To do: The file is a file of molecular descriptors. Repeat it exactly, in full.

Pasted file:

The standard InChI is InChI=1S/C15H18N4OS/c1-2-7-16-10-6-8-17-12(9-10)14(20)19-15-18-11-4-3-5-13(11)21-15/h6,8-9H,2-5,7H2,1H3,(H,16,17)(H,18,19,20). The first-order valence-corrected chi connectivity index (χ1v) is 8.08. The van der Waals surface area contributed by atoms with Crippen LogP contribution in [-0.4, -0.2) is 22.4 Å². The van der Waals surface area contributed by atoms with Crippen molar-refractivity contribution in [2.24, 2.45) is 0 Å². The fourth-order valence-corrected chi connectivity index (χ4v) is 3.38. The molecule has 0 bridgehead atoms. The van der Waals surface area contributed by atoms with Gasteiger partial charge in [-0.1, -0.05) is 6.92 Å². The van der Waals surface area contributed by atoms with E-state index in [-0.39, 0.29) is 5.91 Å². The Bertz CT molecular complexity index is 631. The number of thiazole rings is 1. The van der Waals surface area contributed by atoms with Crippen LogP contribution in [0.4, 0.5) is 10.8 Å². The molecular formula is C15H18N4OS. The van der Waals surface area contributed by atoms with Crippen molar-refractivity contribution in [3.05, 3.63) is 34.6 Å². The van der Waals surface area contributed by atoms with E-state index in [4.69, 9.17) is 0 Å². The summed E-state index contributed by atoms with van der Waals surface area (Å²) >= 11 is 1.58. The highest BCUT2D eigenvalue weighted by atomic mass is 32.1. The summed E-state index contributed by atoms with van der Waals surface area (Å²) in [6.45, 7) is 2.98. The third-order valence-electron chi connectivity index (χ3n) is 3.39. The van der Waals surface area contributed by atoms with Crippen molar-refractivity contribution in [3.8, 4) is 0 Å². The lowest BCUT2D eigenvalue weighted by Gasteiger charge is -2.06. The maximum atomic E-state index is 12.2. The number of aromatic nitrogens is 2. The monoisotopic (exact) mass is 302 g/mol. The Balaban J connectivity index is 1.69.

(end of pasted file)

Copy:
The standard InChI is InChI=1S/C15H18N4OS/c1-2-7-16-10-6-8-17-12(9-10)14(20)19-15-18-11-4-3-5-13(11)21-15/h6,8-9H,2-5,7H2,1H3,(H,16,17)(H,18,19,20). The first-order valence-corrected chi connectivity index (χ1v) is 8.08. The van der Waals surface area contributed by atoms with Crippen LogP contribution in [-0.4, -0.2) is 22.4 Å². The van der Waals surface area contributed by atoms with Crippen molar-refractivity contribution in [2.24, 2.45) is 0 Å². The fourth-order valence-corrected chi connectivity index (χ4v) is 3.38. The molecule has 0 bridgehead atoms. The van der Waals surface area contributed by atoms with Gasteiger partial charge in [-0.1, -0.05) is 6.92 Å². The van der Waals surface area contributed by atoms with E-state index in [-0.39, 0.29) is 5.91 Å². The Bertz CT molecular complexity index is 631. The number of thiazole rings is 1. The van der Waals surface area contributed by atoms with Crippen LogP contribution in [0.4, 0.5) is 10.8 Å². The molecular formula is C15H18N4OS. The van der Waals surface area contributed by atoms with Crippen molar-refractivity contribution in [3.05, 3.63) is 34.6 Å². The van der Waals surface area contributed by atoms with E-state index in [4.69, 9.17) is 0 Å². The summed E-state index contributed by atoms with van der Waals surface area (Å²) >= 11 is 1.58. The highest BCUT2D eigenvalue weighted by atomic mass is 32.1. The summed E-state index contributed by atoms with van der Waals surface area (Å²) in [6.45, 7) is 2.98. The third-order valence-electron chi connectivity index (χ3n) is 3.39. The van der Waals surface area contributed by atoms with Crippen molar-refractivity contribution in [3.8, 4) is 0 Å². The lowest BCUT2D eigenvalue weighted by Gasteiger charge is -2.06. The maximum atomic E-state index is 12.2. The number of aromatic nitrogens is 2. The monoisotopic (exact) mass is 302 g/mol. The Balaban J connectivity index is 1.69.